In honor of Black History Month, we asked the BSP team to share their Black heroes, icons, inspirers, or mentors. Here is what they had to say:
Lusia Harris is considered to be one of the pioneers of women’s basketball. She played for Delta State University and won 3 consecutive national championships. She was on the United States’ first ever female basketball team in the Olympics, and actually scored the first ever points in women’s Olympic basketball. The United States won silver that year.
Since there was no WNBA at the time, Lusia was drafted into the NBA by the New Orleans Jazz in 1977 – the first and only woman ever officially drafted into the NBA. She didn’t have any desire to play for the NBA and declined to try out for the team. Instead of pursuing a career in basketball, Lusia worked as a high school teacher and coach at her former high school. She was a mother to four children and recently passed away in January 2022. A documentary was recently made about Lusia called “The Queen of Basketball.”
I stumbled across Bessie Coleman or “Queen Bessie” in one of my daughter’s bedtime books. And boy am I glad I did because her tenacity and fearlessness have been inspiring me through a demanding January! Queen Bessie was the first African American, and the first Native American, woman pilot. She was eleven years old and living in Texas when the Wright Brothers completed the first successful airplane flight in 1903. She read about these flying machines and hoped to take to the skies herself.
Bessie had twelve brothers and sisters and grew up helping her mother pick cotton and wash laundry to earn extra money. By the time she was eighteen, she saved enough money to attend university in Langston, Oklahoma but she dropped out after only one semester because she could not afford to attend. A few years later, she went to live with her brothers who returned home from serving in the military during WWI. They told her stories from their time in France and teased her because French women were allowed to learn how to fly, but Bessie could not. That didn’t stop Bessie. She applied to flight schools across the country, but no one would take her because she was both African American and a woman. Robert Abbott, a famous African American newspaper publisher, told her to move to France where she could learn how to fly. Bessie accepted the challenge and started taking French classes at night because her application needed to be written in French.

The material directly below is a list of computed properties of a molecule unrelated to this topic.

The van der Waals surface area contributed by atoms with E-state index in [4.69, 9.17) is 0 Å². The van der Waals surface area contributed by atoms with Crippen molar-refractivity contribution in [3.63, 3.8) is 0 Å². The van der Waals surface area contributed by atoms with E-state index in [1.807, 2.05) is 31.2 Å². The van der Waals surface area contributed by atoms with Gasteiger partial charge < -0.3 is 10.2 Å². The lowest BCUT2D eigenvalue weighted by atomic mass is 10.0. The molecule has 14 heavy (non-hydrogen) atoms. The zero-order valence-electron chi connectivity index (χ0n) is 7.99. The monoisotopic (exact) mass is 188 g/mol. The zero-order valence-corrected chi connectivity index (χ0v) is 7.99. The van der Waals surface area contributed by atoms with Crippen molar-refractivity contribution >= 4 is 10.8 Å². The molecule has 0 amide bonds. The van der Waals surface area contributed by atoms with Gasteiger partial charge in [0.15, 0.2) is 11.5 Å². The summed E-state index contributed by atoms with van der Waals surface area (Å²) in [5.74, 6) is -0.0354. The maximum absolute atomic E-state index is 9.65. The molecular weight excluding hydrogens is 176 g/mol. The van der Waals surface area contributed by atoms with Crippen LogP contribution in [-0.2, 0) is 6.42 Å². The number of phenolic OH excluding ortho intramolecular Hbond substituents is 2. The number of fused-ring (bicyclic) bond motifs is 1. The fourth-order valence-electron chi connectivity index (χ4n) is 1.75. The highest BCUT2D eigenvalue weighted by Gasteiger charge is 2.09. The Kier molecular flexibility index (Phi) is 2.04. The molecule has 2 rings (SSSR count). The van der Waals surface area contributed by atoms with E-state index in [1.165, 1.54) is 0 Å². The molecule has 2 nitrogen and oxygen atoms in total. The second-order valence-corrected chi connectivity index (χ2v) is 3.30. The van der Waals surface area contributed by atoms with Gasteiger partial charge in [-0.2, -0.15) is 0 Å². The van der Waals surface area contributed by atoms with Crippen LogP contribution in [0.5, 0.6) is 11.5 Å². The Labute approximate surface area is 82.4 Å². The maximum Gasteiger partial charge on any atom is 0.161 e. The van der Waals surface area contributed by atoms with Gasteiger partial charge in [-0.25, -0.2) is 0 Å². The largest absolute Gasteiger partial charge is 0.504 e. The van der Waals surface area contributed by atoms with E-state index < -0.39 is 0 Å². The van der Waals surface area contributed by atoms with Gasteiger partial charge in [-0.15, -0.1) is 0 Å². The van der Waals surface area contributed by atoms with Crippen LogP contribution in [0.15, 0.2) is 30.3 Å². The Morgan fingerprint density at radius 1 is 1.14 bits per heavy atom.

Bessie received her international pilot’s license on June 15, 1921 from the Fédération Aéronautique Internationale after attending Caudron Brothers’ School of Aviation in Le Crotoy, France. In 1922, she performed the first public flight by an African American woman. Bessie was famous for doing “loop-the-loops” and other air tricks. People enjoyed her shows and she became popular in both the US and France. She gave lessons, toured and gave speeches and showed films of her air tricks, encouraging African Americans and women to learn how to fly and to never give up.
Frank Bruno was an English boxer, and, briefly, world champion. He was known as a gentleman in the ring. Whenever something didn’t go his way, he took it with dignity. Post retirement, Bruno has gone on to do a lot of work for charity. He has had well publicized battles with mental health issues, and has raised money for this cause in addition to regularly help fundraise for children in need. Mike Tyson was the better boxer of this era, but Bruno was, arguably, the better human.
Constance Baker Motley
Constance Baker Motley [1921-2005] is an inspiration to me as a female lawyer and advocate for justice. She graduated from her high school with honors, but her parents, immigrants from the Caribbean, couldn’t afford to pay for college. A philanthropist heard one of Motley’s speeches and was so impressed that he paid for her to attend New York University and then Columbia Law School. Motley became the lead trial attorney for the NAACP Legal Defense Fund and argued desegregation and fair housing cases across the country. Motley wrote the legal brief for Brown vs. Board of Education. She was also the first Black woman to argue before the Supreme Court. Over the years, she successfully represented Martin Luther King Jr., Freedom Riders, lunch-counter protesters, and the Birmingham Children Marchers. She won nine of the 10 cases that she argued before the high court. Motley maintained her composure even as some judges turned their backs to her when she spoke. Later in her career, Motley became the first Black woman to serve in the New York state Senate and, eventually, the first Black woman federal judge.